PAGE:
Dollar looking at its biggest weekly loss in more than a month as focus on US tax legislation

PUBLISHED : Saturday, 18 November, 2017, 7:42am
UPDATED : Saturday, 18 November, 2017, 7:45am

The dollar held near the day’s lows against a trade-weighted basket of its rivals on Friday and is set for its biggest weekly loss in more than a month as investors locked in gains while awaiting progress on a landmark US tax bill.

Congressional Republicans took an important step toward the biggest US tax-code overhaul since the 1980s, with the House of Representatives approving a broad package of tax cuts, and a Senate panel advancing its own version of the legislation sought by senior lawmakers and President Donald Trump.

“We are seeing a very choppy ending to the week on the dollar with market liquidity thinning out and the key to more dollar upside lies in the progress of the US tax bill,” said Alvin Tan, an FX strategist at Societe Generale in London.

The euro held around the US$1.18 line against the dollar and held just below US$1.1862 tested on Wednesday.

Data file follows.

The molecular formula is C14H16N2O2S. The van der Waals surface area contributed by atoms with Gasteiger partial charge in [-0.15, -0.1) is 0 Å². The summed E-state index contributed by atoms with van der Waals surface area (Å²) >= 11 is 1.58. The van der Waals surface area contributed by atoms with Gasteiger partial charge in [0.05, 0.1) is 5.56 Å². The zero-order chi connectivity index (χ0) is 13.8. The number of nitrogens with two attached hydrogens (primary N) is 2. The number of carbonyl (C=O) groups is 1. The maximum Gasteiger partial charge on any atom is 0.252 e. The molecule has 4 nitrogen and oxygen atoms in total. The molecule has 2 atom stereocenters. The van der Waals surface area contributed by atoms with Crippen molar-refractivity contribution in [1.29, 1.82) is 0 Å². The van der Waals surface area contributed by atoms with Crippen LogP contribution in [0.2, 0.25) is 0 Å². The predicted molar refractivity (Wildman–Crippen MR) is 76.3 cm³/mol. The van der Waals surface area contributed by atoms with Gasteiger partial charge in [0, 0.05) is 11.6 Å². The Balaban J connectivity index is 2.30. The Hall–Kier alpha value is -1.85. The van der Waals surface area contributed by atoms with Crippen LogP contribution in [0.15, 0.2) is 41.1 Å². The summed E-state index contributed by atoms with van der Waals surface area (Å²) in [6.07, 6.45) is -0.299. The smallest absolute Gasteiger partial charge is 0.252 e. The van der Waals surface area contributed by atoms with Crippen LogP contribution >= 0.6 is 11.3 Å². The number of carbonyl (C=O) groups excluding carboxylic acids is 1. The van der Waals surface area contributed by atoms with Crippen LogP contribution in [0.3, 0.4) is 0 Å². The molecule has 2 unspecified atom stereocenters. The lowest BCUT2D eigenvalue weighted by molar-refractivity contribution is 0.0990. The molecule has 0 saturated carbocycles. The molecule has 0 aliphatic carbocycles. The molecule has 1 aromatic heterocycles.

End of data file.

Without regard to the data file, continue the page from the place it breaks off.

Against a broad trade-weighted basket of its rivals, the dollar was down 0.3 per cent to 93.508 and was set for a second consecutive week of losses.

The US dollar also came under pressure after a Wall Street Journal report that investigators probing possible Russian interference in the 2016 US election had subpoenaed President Donald Trump’s election campaign for documents.

With very little in the way of top tier data out of US in the coming days, investors will be focused on the Fed minutes, according to an ING report. Market action is likely to be muted next week due to the Thanksgiving holiday.

Also weighing on the dollar was a return in risk appetite in the second half of the week with a broad swathe of emerging market currencies led by the Indian rupee which is up nearly half a per cent.

Peter Fitzgerald, global head of multi-assets at Aviva Investors, who oversees 132 billion pounds (US$174.20 billion) in assets, said that going long large-cap emerging equities and short on large-cap developed market stocks had done reasonably well in 2017, and would continue to make money next year.